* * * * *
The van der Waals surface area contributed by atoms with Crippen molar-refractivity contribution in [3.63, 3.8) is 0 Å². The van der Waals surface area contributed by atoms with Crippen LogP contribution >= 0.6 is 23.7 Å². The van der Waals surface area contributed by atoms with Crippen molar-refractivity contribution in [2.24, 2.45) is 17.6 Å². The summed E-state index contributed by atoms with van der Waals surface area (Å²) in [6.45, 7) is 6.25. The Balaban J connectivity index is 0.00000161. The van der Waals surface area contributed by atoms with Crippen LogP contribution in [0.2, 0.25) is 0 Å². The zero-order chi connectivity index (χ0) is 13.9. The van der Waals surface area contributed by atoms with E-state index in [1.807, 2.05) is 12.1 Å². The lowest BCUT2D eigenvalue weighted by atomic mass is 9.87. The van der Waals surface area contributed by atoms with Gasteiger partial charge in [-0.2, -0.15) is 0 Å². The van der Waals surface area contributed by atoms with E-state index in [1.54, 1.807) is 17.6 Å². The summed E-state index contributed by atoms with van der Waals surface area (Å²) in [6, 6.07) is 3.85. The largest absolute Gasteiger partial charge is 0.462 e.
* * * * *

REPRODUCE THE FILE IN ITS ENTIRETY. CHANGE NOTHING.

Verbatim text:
The van der Waals surface area contributed by atoms with Crippen molar-refractivity contribution in [3.63, 3.8) is 0 Å². The van der Waals surface area contributed by atoms with Crippen LogP contribution >= 0.6 is 23.7 Å². The van der Waals surface area contributed by atoms with Crippen molar-refractivity contribution in [2.24, 2.45) is 17.6 Å². The summed E-state index contributed by atoms with van der Waals surface area (Å²) in [6.45, 7) is 6.25. The Balaban J connectivity index is 0.00000161. The van der Waals surface area contributed by atoms with Crippen LogP contribution in [0.2, 0.25) is 0 Å². The zero-order chi connectivity index (χ0) is 13.9. The van der Waals surface area contributed by atoms with E-state index in [1.807, 2.05) is 12.1 Å². The lowest BCUT2D eigenvalue weighted by atomic mass is 9.87. The van der Waals surface area contributed by atoms with Gasteiger partial charge in [-0.2, -0.15) is 0 Å². The van der Waals surface area contributed by atoms with E-state index in [1.54, 1.807) is 17.6 Å². The summed E-state index contributed by atoms with van der Waals surface area (Å²) in [6, 6.07) is 3.85. The largest absolute Gasteiger partial charge is 0.462 e.